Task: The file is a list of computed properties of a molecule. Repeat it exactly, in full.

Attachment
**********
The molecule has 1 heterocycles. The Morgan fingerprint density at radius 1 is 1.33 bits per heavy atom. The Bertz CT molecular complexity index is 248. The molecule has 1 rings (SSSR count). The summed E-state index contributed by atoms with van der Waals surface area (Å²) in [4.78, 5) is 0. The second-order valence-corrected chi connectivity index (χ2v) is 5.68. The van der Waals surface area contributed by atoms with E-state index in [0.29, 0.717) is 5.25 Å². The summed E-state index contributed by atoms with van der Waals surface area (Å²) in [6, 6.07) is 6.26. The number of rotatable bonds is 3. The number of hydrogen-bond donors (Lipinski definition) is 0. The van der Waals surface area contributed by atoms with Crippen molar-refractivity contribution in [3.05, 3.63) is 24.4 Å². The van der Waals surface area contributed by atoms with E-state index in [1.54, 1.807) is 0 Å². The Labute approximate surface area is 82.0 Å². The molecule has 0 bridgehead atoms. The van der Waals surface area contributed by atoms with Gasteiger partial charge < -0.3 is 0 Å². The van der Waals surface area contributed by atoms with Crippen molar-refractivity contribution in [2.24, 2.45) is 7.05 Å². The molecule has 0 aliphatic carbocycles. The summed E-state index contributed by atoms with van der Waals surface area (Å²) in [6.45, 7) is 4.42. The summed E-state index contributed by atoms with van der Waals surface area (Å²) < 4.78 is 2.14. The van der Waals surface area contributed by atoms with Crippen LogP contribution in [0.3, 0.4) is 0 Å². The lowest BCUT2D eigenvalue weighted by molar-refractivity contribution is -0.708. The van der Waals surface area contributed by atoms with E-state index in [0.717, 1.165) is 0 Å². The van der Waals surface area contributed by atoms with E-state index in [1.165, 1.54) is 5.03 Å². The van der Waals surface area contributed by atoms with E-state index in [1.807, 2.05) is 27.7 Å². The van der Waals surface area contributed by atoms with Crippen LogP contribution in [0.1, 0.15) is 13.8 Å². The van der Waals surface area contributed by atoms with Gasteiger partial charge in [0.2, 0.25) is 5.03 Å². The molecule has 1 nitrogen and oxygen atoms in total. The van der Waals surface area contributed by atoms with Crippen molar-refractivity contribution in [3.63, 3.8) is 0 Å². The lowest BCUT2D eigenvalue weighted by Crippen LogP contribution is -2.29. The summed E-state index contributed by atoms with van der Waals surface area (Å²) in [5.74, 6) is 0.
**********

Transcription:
The molecule has 1 heterocycles. The Morgan fingerprint density at radius 1 is 1.33 bits per heavy atom. The Bertz CT molecular complexity index is 248. The molecule has 1 rings (SSSR count). The summed E-state index contributed by atoms with van der Waals surface area (Å²) in [4.78, 5) is 0. The second-order valence-corrected chi connectivity index (χ2v) is 5.68. The van der Waals surface area contributed by atoms with E-state index in [0.29, 0.717) is 5.25 Å². The summed E-state index contributed by atoms with van der Waals surface area (Å²) in [6, 6.07) is 6.26. The number of rotatable bonds is 3. The number of hydrogen-bond donors (Lipinski definition) is 0. The van der Waals surface area contributed by atoms with Crippen molar-refractivity contribution in [3.05, 3.63) is 24.4 Å². The van der Waals surface area contributed by atoms with E-state index in [1.54, 1.807) is 0 Å². The Labute approximate surface area is 82.0 Å². The molecule has 0 bridgehead atoms. The van der Waals surface area contributed by atoms with Gasteiger partial charge < -0.3 is 0 Å². The van der Waals surface area contributed by atoms with Crippen molar-refractivity contribution in [2.24, 2.45) is 7.05 Å². The molecule has 0 aliphatic carbocycles. The summed E-state index contributed by atoms with van der Waals surface area (Å²) in [6.45, 7) is 4.42. The summed E-state index contributed by atoms with van der Waals surface area (Å²) < 4.78 is 2.14. The van der Waals surface area contributed by atoms with Crippen LogP contribution in [0.3, 0.4) is 0 Å². The lowest BCUT2D eigenvalue weighted by molar-refractivity contribution is -0.708. The van der Waals surface area contributed by atoms with E-state index in [0.717, 1.165) is 0 Å². The van der Waals surface area contributed by atoms with E-state index in [1.165, 1.54) is 5.03 Å². The van der Waals surface area contributed by atoms with E-state index in [1.807, 2.05) is 27.7 Å². The van der Waals surface area contributed by atoms with Crippen LogP contribution in [0.1, 0.15) is 13.8 Å². The van der Waals surface area contributed by atoms with Gasteiger partial charge in [0.2, 0.25) is 5.03 Å². The molecule has 1 nitrogen and oxygen atoms in total. The van der Waals surface area contributed by atoms with Crippen molar-refractivity contribution in [3.63, 3.8) is 0 Å². The lowest BCUT2D eigenvalue weighted by Crippen LogP contribution is -2.29. The summed E-state index contributed by atoms with van der Waals surface area (Å²) in [5.74, 6) is 0.